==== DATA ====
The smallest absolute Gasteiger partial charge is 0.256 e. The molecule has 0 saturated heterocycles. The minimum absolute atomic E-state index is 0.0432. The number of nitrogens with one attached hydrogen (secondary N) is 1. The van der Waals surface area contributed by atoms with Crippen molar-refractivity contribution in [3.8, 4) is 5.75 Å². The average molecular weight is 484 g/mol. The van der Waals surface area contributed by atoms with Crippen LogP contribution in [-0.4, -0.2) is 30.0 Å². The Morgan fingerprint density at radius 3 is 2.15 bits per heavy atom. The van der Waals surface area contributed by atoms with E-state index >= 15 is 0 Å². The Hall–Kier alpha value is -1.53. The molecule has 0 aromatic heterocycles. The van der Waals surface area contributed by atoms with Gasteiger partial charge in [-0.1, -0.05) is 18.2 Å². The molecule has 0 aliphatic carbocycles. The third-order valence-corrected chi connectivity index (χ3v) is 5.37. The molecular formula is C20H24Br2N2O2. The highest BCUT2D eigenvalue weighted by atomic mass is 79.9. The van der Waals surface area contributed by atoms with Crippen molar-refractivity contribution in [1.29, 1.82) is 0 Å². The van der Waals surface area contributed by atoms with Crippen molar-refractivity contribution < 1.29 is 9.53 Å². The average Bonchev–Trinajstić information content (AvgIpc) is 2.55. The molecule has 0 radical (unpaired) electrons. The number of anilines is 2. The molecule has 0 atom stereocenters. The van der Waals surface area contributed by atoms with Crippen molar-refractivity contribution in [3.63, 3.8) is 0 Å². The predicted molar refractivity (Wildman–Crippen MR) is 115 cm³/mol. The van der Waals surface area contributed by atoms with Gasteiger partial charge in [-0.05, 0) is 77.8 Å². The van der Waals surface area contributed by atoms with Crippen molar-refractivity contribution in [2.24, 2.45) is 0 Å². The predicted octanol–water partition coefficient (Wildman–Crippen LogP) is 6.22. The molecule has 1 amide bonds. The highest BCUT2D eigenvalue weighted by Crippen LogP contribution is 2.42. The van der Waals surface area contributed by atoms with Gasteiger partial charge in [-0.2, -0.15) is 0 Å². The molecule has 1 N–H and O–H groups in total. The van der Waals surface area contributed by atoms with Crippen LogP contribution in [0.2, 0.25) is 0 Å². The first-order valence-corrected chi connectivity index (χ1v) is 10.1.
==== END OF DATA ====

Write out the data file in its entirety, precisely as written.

The smallest absolute Gasteiger partial charge is 0.256 e. The molecule has 0 saturated heterocycles. The minimum absolute atomic E-state index is 0.0432. The number of nitrogens with one attached hydrogen (secondary N) is 1. The van der Waals surface area contributed by atoms with Crippen molar-refractivity contribution in [3.8, 4) is 5.75 Å². The average molecular weight is 484 g/mol. The van der Waals surface area contributed by atoms with Crippen LogP contribution in [-0.4, -0.2) is 30.0 Å². The Morgan fingerprint density at radius 3 is 2.15 bits per heavy atom. The van der Waals surface area contributed by atoms with E-state index >= 15 is 0 Å². The Hall–Kier alpha value is -1.53. The molecule has 0 aromatic heterocycles. The van der Waals surface area contributed by atoms with Gasteiger partial charge in [-0.1, -0.05) is 18.2 Å². The molecule has 0 aliphatic carbocycles. The third-order valence-corrected chi connectivity index (χ3v) is 5.37. The molecular formula is C20H24Br2N2O2. The highest BCUT2D eigenvalue weighted by atomic mass is 79.9. The van der Waals surface area contributed by atoms with Crippen molar-refractivity contribution in [1.29, 1.82) is 0 Å². The van der Waals surface area contributed by atoms with Crippen molar-refractivity contribution < 1.29 is 9.53 Å². The average Bonchev–Trinajstić information content (AvgIpc) is 2.55. The molecule has 0 radical (unpaired) electrons. The number of anilines is 2. The molecule has 0 atom stereocenters. The van der Waals surface area contributed by atoms with Crippen molar-refractivity contribution in [3.63, 3.8) is 0 Å². The predicted molar refractivity (Wildman–Crippen MR) is 115 cm³/mol. The van der Waals surface area contributed by atoms with Gasteiger partial charge in [-0.05, 0) is 77.8 Å². The van der Waals surface area contributed by atoms with Crippen molar-refractivity contribution in [2.24, 2.45) is 0 Å². The predicted octanol–water partition coefficient (Wildman–Crippen LogP) is 6.22. The molecule has 1 amide bonds. The highest BCUT2D eigenvalue weighted by Crippen LogP contribution is 2.42. The van der Waals surface area contributed by atoms with Gasteiger partial charge in [-0.2, -0.15) is 0 Å². The molecule has 1 N–H and O–H groups in total. The van der Waals surface area contributed by atoms with Crippen LogP contribution in [0.2, 0.25) is 0 Å². The first-order valence-corrected chi connectivity index (χ1v) is 10.1.